Black lives matter, movement and music in the USA

This video from the USA says about itself:

Mall Of America Protests. Ferguson Black Lives Matter Arrests

20 December 2014

A protest in Bloomington Minnesota at the Mall of America MOA. It was a protest for Black Lives Matter protesting the death of Mike Brown and cop violence.

By Deonna N. Anderson in the USA:

How Music is Fueling the #BlackLivesMatter Movement

LONG BEACH — I still remember the first time I heard Lupe Fiasco’s “All Black Everything.” I was in my apartment in Davis, California where I attended college. When I heard the words, I was reminded of the history of Black people in America. It made me want to learn even more about my history. Everyone has a sphere of influence, and the music made me ask myself: “How am I using mine?”

Since August, when unarmed teenager Michael Brown was killed by police officer Darren Wilson in Ferguson, Mo., young people have rallied in the streets of Ferguson, New York, Oakland, Los Angeles and other towns across the nation and the world. In Long Beach, young people recently began organizing around the slogan #BlackLivesMatter, a campaign born in 2012 after Trayvon Martin’s killer, George Zimmerman, was acquitted for his crime.

Throughout, music has been an undeniable part of the protests, the latest reminder that when used the right way, music can inspire social change.

“Music can be considered the heartbeat of social movements,” says Eric Tandoc, a DJ and a community organizer at the Filipino Migrant Center in Long Beach. Tandoc regularly uses art to inspire youth to take action on social and political issues.

“Not everyone is going to listen to a speech or read a book, but people will listen to a 3-minute song,” he says.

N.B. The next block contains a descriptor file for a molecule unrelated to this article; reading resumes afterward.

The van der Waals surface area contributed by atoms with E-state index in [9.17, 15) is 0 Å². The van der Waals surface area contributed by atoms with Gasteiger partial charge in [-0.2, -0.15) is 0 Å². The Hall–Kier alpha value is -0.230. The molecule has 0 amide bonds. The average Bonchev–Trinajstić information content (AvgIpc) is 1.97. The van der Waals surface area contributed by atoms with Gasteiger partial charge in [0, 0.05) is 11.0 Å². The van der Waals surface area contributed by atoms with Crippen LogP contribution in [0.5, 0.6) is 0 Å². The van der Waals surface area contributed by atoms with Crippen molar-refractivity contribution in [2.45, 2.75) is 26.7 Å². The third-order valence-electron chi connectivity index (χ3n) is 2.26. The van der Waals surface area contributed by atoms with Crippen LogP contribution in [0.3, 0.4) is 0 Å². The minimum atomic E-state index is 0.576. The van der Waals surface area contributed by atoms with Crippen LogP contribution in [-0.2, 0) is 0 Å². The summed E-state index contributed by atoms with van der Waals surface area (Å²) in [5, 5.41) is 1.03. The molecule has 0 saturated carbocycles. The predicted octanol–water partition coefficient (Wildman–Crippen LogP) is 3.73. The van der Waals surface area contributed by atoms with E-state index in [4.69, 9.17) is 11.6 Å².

Nationally, respected musicians such as Questlove of the hip-hop group The Roots have urged musicians to create more protest songs, and artists are responding.

The truth of the matter is, musicians have more influence than I do, and even more influence than they had in the 1980s or 1960s. In the age of social media, the possibility of communication between musicians and their fans has been brought to an all time high. If young people see their favorite musician talking about social change, they might pay more attention to what is happening and be inclined to get involved in making a positive impact.

In his song “Hands Up,” north Long Beach native Vince Staples raps, “Raidin’ homes without a warrant/Shoot him first without a warning/And they expect respect and non-violence/I refuse the right to be silent.” Fellow Long Beach rapper Crooked I, recently going by Kxing Crooked, released “I Can’t Breathe” in which he raps, “So, no, I can’t buy that pellet gun/They might try to Tamir Rice you.” Tamir Rice was a 12-year old Black boy who was killed by a police officer last month in Cleveland, OH.